Colorado has moved a big step closer toward creating a “public option” health plan program that would not get any significant state funding.
The Colorado Division of Insurance and the Colorado Department of Health Care Policy & Financing have tried to design a standard public option plan, called the State Option, that would cost about 10% to 15% less than the plans already available. They want to require all individual carriers to offer the public option plans along with their own plans, both on and off the state’s Affordable Care Act (ACA) public exchange.
They want the insurers to pay the brokers a commission of about 1.4% to sell the State Option coverage.
If they can get permission to use federal ACA subsidy money to reduce the cost of the standard plan, they would use federal money to cut the State Option plan costs.
But “Colorado taxpayers will not fund these plans,” officials say in the report.
Officials developed the report in response to Colorado House Bill 19-1004. Gov. Jared Polis, D, signed the bill in May.
The state hopes to have the State Option plans available by 2022.
Under the proposal described in the report:
- The minimum medical loss ratio, or amount of revenue going to pay for health care and quality improvement efforts, would increase to 85%, from 80% today.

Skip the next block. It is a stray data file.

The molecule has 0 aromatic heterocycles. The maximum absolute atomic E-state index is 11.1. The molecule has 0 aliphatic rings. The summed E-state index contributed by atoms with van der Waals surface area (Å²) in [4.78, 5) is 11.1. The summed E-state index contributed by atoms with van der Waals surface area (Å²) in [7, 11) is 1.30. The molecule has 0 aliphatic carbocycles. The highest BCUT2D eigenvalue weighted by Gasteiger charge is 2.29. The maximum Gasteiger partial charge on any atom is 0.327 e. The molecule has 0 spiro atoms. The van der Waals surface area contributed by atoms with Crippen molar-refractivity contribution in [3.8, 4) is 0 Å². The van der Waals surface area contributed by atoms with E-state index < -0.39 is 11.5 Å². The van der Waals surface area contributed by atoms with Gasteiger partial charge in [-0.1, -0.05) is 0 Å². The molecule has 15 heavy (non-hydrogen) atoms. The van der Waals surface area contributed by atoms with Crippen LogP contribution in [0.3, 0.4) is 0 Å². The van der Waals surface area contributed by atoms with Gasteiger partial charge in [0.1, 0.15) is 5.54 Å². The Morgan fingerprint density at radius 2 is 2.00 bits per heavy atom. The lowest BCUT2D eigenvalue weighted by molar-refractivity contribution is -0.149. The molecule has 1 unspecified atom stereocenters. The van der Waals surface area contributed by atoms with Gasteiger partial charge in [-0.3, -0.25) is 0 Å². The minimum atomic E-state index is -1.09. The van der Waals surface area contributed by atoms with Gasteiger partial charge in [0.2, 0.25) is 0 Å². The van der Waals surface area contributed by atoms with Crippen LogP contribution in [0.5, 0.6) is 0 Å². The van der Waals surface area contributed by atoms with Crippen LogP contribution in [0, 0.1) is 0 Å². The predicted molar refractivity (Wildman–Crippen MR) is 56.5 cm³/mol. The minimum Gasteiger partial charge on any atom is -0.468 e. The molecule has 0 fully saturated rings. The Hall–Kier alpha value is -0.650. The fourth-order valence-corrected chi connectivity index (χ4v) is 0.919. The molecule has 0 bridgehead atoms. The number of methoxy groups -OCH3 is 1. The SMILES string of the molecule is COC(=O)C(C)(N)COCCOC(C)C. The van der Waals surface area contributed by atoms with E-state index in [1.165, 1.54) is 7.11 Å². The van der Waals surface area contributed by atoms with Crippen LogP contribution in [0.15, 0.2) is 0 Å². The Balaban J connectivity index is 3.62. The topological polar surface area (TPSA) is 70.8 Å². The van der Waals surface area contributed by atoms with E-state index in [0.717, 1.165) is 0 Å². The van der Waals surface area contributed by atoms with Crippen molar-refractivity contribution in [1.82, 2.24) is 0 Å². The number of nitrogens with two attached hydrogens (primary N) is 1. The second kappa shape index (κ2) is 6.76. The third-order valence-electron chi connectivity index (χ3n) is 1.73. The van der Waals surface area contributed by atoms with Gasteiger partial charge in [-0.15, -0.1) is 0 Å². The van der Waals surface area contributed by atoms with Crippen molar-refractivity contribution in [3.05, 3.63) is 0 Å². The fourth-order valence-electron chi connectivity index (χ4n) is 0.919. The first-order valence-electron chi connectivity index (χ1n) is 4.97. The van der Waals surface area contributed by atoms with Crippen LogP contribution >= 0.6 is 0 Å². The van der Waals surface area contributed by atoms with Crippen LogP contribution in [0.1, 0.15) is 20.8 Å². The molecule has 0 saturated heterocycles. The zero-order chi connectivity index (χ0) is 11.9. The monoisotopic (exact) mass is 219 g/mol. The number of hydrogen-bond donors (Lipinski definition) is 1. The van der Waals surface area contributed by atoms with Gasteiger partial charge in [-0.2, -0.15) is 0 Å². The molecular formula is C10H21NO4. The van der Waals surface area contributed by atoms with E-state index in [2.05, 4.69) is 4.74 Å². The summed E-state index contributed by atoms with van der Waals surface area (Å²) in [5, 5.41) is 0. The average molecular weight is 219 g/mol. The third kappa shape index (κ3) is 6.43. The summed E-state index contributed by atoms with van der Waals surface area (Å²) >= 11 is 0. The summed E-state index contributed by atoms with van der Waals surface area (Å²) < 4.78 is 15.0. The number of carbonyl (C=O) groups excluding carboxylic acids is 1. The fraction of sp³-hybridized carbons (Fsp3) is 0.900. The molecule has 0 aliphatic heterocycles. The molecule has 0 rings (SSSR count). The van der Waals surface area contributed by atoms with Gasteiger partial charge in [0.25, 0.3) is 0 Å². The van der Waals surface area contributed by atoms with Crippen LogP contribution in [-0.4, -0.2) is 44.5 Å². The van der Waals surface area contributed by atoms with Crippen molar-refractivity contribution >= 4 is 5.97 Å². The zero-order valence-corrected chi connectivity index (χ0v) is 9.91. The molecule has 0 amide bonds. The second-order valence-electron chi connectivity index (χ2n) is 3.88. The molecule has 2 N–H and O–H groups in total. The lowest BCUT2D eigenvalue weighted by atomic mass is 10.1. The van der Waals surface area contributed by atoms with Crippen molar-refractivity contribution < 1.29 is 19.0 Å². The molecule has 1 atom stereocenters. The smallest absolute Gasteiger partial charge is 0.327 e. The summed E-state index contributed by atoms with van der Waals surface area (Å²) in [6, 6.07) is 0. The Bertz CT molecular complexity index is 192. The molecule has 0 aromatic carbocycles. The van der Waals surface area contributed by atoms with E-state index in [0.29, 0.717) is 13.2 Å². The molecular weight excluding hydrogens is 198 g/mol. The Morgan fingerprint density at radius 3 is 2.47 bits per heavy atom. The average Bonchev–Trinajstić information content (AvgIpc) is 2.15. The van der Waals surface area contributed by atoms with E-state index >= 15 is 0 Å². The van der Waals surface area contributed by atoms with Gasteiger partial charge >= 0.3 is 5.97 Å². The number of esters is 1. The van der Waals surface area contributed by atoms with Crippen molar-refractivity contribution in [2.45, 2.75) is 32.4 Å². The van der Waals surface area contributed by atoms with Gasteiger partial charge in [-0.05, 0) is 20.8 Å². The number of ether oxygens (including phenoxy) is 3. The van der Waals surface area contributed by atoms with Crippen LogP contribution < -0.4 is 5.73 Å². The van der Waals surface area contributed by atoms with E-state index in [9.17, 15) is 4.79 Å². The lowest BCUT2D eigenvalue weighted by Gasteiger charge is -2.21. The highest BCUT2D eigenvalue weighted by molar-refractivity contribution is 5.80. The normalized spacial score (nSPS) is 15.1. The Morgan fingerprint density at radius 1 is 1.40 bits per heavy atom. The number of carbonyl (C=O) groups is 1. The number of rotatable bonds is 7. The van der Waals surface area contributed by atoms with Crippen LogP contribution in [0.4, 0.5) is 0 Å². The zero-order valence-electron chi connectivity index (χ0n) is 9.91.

- The government would set hospital reimbursement rates “through a public and transparent formula that ensures sustainability and helps to stabilize our rural hospitals, while preventing the price inflation currently taking place in some markets.”
- Plans would have to ensure that all compensation from drug plan manufacturers would be passed on to consumers.
Colorado Insurance Commissioner Michael Conway said in a statement that the officials hope to tackle the cost of care and bring more logic to the process.
“The public option is designed to help everyone in the individual market and eventually small and mid-size businesses as well,” Conway said.
Insurance company and producer groups in the state say they support the public option program’s goals but are skeptical about how well the State Option plans will work.